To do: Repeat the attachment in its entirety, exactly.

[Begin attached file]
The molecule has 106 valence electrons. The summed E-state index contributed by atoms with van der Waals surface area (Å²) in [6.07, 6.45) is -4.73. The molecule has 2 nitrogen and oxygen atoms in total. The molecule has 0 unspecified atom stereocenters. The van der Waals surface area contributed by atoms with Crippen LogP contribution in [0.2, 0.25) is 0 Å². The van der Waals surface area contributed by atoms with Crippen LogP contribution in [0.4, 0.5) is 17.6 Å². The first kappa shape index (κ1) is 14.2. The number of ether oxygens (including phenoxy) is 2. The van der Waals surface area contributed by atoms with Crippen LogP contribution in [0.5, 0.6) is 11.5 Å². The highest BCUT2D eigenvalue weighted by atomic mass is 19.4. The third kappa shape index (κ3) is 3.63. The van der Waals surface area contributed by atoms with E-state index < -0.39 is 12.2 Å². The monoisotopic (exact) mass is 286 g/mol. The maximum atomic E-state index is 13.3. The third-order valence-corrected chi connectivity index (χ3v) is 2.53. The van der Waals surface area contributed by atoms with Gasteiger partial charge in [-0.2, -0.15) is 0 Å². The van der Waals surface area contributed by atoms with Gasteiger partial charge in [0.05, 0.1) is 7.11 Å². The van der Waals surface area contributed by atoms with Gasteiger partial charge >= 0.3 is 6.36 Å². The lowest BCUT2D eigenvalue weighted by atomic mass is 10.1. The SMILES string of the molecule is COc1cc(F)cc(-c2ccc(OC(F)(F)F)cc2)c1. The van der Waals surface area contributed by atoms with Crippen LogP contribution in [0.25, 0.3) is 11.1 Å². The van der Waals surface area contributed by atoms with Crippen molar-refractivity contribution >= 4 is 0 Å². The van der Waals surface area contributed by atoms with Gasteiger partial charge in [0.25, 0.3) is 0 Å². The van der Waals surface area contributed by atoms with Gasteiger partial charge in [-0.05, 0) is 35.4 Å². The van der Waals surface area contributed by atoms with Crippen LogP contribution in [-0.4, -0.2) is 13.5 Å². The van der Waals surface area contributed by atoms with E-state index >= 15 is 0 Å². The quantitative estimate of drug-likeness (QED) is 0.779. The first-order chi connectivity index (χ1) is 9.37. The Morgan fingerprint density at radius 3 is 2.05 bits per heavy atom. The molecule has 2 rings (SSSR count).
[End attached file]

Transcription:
The molecule has 106 valence electrons. The summed E-state index contributed by atoms with van der Waals surface area (Å²) in [6.07, 6.45) is -4.73. The molecule has 2 nitrogen and oxygen atoms in total. The molecule has 0 unspecified atom stereocenters. The van der Waals surface area contributed by atoms with Crippen LogP contribution in [0.2, 0.25) is 0 Å². The van der Waals surface area contributed by atoms with Crippen LogP contribution in [0.4, 0.5) is 17.6 Å². The first kappa shape index (κ1) is 14.2. The number of ether oxygens (including phenoxy) is 2. The van der Waals surface area contributed by atoms with Crippen LogP contribution in [0.5, 0.6) is 11.5 Å². The highest BCUT2D eigenvalue weighted by atomic mass is 19.4. The third kappa shape index (κ3) is 3.63. The van der Waals surface area contributed by atoms with E-state index < -0.39 is 12.2 Å². The monoisotopic (exact) mass is 286 g/mol. The maximum atomic E-state index is 13.3. The third-order valence-corrected chi connectivity index (χ3v) is 2.53. The van der Waals surface area contributed by atoms with Gasteiger partial charge in [-0.2, -0.15) is 0 Å². The van der Waals surface area contributed by atoms with Gasteiger partial charge in [0.05, 0.1) is 7.11 Å². The van der Waals surface area contributed by atoms with Gasteiger partial charge >= 0.3 is 6.36 Å². The lowest BCUT2D eigenvalue weighted by atomic mass is 10.1. The SMILES string of the molecule is COc1cc(F)cc(-c2ccc(OC(F)(F)F)cc2)c1. The van der Waals surface area contributed by atoms with Crippen LogP contribution in [0.25, 0.3) is 11.1 Å². The van der Waals surface area contributed by atoms with Crippen molar-refractivity contribution >= 4 is 0 Å². The van der Waals surface area contributed by atoms with Gasteiger partial charge in [0.25, 0.3) is 0 Å². The van der Waals surface area contributed by atoms with Gasteiger partial charge in [-0.05, 0) is 35.4 Å². The van der Waals surface area contributed by atoms with Crippen LogP contribution in [-0.4, -0.2) is 13.5 Å². The van der Waals surface area contributed by atoms with E-state index >= 15 is 0 Å². The quantitative estimate of drug-likeness (QED) is 0.779. The first-order chi connectivity index (χ1) is 9.37. The Morgan fingerprint density at radius 3 is 2.05 bits per heavy atom. The molecule has 2 rings (SSSR count).